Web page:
Friday, November 09, 2007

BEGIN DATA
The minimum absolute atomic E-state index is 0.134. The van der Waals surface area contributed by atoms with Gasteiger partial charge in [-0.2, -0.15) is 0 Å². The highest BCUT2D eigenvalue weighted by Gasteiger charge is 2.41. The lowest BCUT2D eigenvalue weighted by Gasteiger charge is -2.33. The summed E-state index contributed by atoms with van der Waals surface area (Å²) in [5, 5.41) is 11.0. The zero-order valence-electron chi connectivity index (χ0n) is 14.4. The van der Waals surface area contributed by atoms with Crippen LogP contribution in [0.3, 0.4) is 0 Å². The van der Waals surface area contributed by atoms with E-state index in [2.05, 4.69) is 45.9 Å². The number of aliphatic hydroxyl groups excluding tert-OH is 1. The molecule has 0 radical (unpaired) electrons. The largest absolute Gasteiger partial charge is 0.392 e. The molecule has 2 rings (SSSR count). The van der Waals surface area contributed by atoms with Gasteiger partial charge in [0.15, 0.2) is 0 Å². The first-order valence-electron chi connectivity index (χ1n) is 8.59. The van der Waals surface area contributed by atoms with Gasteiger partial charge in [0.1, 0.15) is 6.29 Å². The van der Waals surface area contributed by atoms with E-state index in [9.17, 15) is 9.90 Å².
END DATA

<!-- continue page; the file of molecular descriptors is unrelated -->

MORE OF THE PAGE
Known in Swedish as Koloniområden these are shed community areas with allotments for hobby farming, flower tending or just as a personal green chill out space, writes Shedworking's Northern Europe correspondent Sy Willmer. It is common in Sweden for urban residents to live in low rise apartment buildings: on average far more purpose built blocks of flats are constructed in Scandinavia than in the UK.Families living during the week in 150 – 200 square metre rental apartments is the norm and this mean those that do owning some kind of summer/weekend house. This can be a holiday home, cabin by the lake, beach or in the forest. Obviously not everyone can afford an extra property or may not even want to travel far from the city or town limits but still wants to get out for the weekend.So one finds well-kept micro societies on the outskirts of towns and cities in Scandinavia. Just as in the UK they have members' associations, rubbish collection, mains water and electricity supply with most usually including a central green with flagpole proudly flying the Yellow and Blue.The main focus of activity at a Swedish Koloniområd is not gardening but recreation, more in keeping with the weekend caravan user of the UK.